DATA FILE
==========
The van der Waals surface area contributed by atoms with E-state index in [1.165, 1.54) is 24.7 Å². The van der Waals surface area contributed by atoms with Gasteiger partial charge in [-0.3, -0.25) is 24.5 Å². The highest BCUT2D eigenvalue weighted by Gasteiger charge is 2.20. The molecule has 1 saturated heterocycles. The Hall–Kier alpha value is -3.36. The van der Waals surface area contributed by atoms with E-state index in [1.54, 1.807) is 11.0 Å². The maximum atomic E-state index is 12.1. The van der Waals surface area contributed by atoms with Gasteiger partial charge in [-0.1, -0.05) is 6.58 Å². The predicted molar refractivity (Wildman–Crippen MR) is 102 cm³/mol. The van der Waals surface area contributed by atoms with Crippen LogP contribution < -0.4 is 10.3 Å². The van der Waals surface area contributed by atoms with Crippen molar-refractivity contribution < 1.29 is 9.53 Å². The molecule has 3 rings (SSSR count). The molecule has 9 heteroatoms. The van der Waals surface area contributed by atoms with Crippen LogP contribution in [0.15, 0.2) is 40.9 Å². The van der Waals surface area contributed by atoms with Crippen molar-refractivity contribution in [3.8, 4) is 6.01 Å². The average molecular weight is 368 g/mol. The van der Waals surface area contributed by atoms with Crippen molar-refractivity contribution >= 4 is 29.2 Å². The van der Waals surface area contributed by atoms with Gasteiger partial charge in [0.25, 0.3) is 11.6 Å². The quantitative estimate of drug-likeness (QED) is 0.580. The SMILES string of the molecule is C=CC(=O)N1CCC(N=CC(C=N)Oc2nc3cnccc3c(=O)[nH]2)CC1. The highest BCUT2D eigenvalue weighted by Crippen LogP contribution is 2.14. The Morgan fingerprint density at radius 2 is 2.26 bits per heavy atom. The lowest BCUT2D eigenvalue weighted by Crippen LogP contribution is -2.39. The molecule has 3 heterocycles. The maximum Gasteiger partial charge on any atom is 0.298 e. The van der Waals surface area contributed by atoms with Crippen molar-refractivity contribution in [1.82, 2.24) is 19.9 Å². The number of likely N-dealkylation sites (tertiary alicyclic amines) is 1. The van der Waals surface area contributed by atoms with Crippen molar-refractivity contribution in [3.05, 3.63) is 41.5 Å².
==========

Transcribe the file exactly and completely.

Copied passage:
The van der Waals surface area contributed by atoms with E-state index in [1.165, 1.54) is 24.7 Å². The van der Waals surface area contributed by atoms with Gasteiger partial charge in [-0.3, -0.25) is 24.5 Å². The highest BCUT2D eigenvalue weighted by Gasteiger charge is 2.20. The molecule has 1 saturated heterocycles. The Hall–Kier alpha value is -3.36. The van der Waals surface area contributed by atoms with E-state index in [1.54, 1.807) is 11.0 Å². The maximum atomic E-state index is 12.1. The van der Waals surface area contributed by atoms with Gasteiger partial charge in [-0.1, -0.05) is 6.58 Å². The predicted molar refractivity (Wildman–Crippen MR) is 102 cm³/mol. The van der Waals surface area contributed by atoms with Crippen LogP contribution < -0.4 is 10.3 Å². The van der Waals surface area contributed by atoms with Crippen molar-refractivity contribution < 1.29 is 9.53 Å². The molecule has 3 rings (SSSR count). The molecule has 9 heteroatoms. The van der Waals surface area contributed by atoms with Crippen LogP contribution in [0.15, 0.2) is 40.9 Å². The van der Waals surface area contributed by atoms with Crippen molar-refractivity contribution in [3.8, 4) is 6.01 Å². The average molecular weight is 368 g/mol. The van der Waals surface area contributed by atoms with Crippen molar-refractivity contribution >= 4 is 29.2 Å². The van der Waals surface area contributed by atoms with Gasteiger partial charge in [0.25, 0.3) is 11.6 Å². The quantitative estimate of drug-likeness (QED) is 0.580. The SMILES string of the molecule is C=CC(=O)N1CCC(N=CC(C=N)Oc2nc3cnccc3c(=O)[nH]2)CC1. The highest BCUT2D eigenvalue weighted by Crippen LogP contribution is 2.14. The Morgan fingerprint density at radius 2 is 2.26 bits per heavy atom. The lowest BCUT2D eigenvalue weighted by Crippen LogP contribution is -2.39. The molecule has 3 heterocycles. The maximum Gasteiger partial charge on any atom is 0.298 e. The van der Waals surface area contributed by atoms with Crippen molar-refractivity contribution in [1.82, 2.24) is 19.9 Å². The number of likely N-dealkylation sites (tertiary alicyclic amines) is 1. The van der Waals surface area contributed by atoms with Crippen molar-refractivity contribution in [3.05, 3.63) is 41.5 Å².